- Environment & Conservation
- Construction & Development
- Businesses & Key Accounts
- Help & FAQs
- About Us
Peregrine falcons have been nesting successfully on Rattlesnake Ledge in the Cedar River Watershed for several years.
Peregrine falcons (Falco peregrinus) are among the world's fastest birds. They have been clocked at 200 miles per hour as they hunt other birds using “stoops” or extremely fast vertical dives. Peregrines prey on a wide variety of small and medium sized birds, generally hunting them over open areas such as lakes, wetlands, and meadows. Typically, the peregrine will perch on a high cliff where it can see the prey as they fly into range below. The falcon will then fly out above the potential prey and execute the “stoop” or hunting dive.
Peregrines occur year-round in Washington, as either nesting or migratory individuals. Nesting and perching habitat usually includes prominent cliffs that provide unobstructed views of the nearby landscape. A source of water, such as a lake or wetland, is typically close to the nest site and provides an adequate prey base of small to medium-sized birds.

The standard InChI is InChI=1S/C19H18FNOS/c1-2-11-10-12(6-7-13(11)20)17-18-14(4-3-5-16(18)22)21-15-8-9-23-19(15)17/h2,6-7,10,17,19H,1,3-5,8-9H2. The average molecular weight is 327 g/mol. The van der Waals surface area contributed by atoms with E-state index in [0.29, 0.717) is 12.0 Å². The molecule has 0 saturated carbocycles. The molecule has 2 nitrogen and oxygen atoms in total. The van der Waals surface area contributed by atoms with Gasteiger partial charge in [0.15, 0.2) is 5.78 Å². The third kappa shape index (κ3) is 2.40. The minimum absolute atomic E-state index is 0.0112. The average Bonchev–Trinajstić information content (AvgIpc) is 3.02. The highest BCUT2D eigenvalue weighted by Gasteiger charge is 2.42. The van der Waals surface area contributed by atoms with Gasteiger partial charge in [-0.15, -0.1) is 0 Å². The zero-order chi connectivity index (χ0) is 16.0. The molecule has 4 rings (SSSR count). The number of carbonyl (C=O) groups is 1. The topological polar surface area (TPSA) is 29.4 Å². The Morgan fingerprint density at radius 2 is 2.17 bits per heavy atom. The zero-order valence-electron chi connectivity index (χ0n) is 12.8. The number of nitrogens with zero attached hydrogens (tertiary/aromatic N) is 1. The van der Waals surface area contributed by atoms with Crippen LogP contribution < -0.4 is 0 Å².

Western Washington is known for its high density of wintering peregrines, particularly in the Puget Sound estuaries and in estuaries along the outer coast.
Our long-term goal is to maintain existing peregrine falcon nesting and foraging habitat, and to continue to provide the habitat that supports good populations of prey species in the watershed.
Protect All Watershed Habitats
Management of the watershed serves to avoid or minimize adverse effects of major events such as fire, spills of toxic materials, invasive species, and excessive human disturbance. In addition, we protect peregrine nesting sites from disturbance by prohibiting certain activities like blasting within 0.5 miles of the nest during nesting season.
View more information on habitat protection.